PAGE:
That’s why the two biggest things I’m taking away from everything I’ve read today are the outpouring of support, strength, and solidarity from those who don’t stand to lose anywhere near as much towards those that could lose everything, and the courage and resolve from those who are most at risk in Trump’s America. I’ve lost count of the number of posts I’ve read encouraging others to stand behind our brothers and sisters who may be black or Hispanic or gay or Muslim or whatever. The statements of “this is my country too and I’m not going anywhere” from my friends of color or of other religions have brought a smile to my face. I’ve seen people say this is going to drive them to be more politically active, to volunteer at everything from rape shelters to American/Islamic coalitions, to just try to be a better person.

The challenge now, especially for those of us who are less at risk, is not to lose that sense of solidarity with our fellow Americans. Six months from now (hell, six weeks from now), it will be all too easy for those of us who may not see a change in our day-to-day routines to forget about what our neighbors may be going through. We may get a surge of “I should really do something” when we see Trump on TV denigrating one group or another, but it will seem too hard, or too tiring, or too time-consuming. We need to fight that complacency. If we don’t, a country that should be about inclusion and opportunity for all will become a place of fear and stagnation.

One final thought: I wanted to address the Trump supporters. There is going to be a lot of anger directed towards these folks from all corners of the world over the upcoming days. They will be labeled racists and bigots, sexists and xenophobes. And because those traits apply to the man they elected, it will be all too easy to paint them with that brush. And I won’t deny that some of them undoubtedly fit those descriptions to a tee. But if our country is going to heal, we need to recognize that many, if not most, of the people who voted for Trump didn’t do it because he assaults women or because he wants to kick out minorities, but despite those things.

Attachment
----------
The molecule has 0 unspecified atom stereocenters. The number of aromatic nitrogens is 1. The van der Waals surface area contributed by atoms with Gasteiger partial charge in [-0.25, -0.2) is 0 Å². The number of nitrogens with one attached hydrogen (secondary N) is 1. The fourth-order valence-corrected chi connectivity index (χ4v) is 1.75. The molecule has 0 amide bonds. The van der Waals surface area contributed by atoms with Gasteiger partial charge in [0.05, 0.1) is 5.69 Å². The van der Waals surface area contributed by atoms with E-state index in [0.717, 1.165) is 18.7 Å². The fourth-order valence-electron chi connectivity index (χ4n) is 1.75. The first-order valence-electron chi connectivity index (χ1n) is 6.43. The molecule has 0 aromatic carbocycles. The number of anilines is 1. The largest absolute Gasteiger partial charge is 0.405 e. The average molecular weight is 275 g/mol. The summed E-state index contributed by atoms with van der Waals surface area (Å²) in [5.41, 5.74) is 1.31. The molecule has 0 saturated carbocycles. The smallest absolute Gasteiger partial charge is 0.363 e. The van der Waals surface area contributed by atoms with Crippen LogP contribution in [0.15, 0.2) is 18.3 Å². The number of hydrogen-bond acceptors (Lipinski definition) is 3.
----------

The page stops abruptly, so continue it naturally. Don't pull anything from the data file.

Many of them are simply scared or upset to see the country they love change so drastically, leaving them, their families, and their livelihoods behind. They are Americans too, and to claim that they have no grievances about where we are as a country would be the height of folly. They think the system is rigged against them, and they may not be as wrong as we would like to think. The fact that they would be willing to support as flawed a man as Trump should speak volumes. We can’t make them the enemy. We need to make them our partners in building a better America for all of us.

As painful as it is for me to say, Donald Trump is going to be our president. What am I going to do about it?

I am going to fight tooth and nail against every regressive, backwards policy he puts forward.
I am going to volunteer my time to make my community a better place.
I am going to work my hardest to get progressive candidates elected in 2018 and to beat him in 2020.
I am going to stand with my fellow Americans of all colors, religions, sexes, and lifestyles.

What I will not do is add to the culture of fear, suspicion, and hatred that has been building in our country for as long as I can remember.

We will have to deal with enough of that already.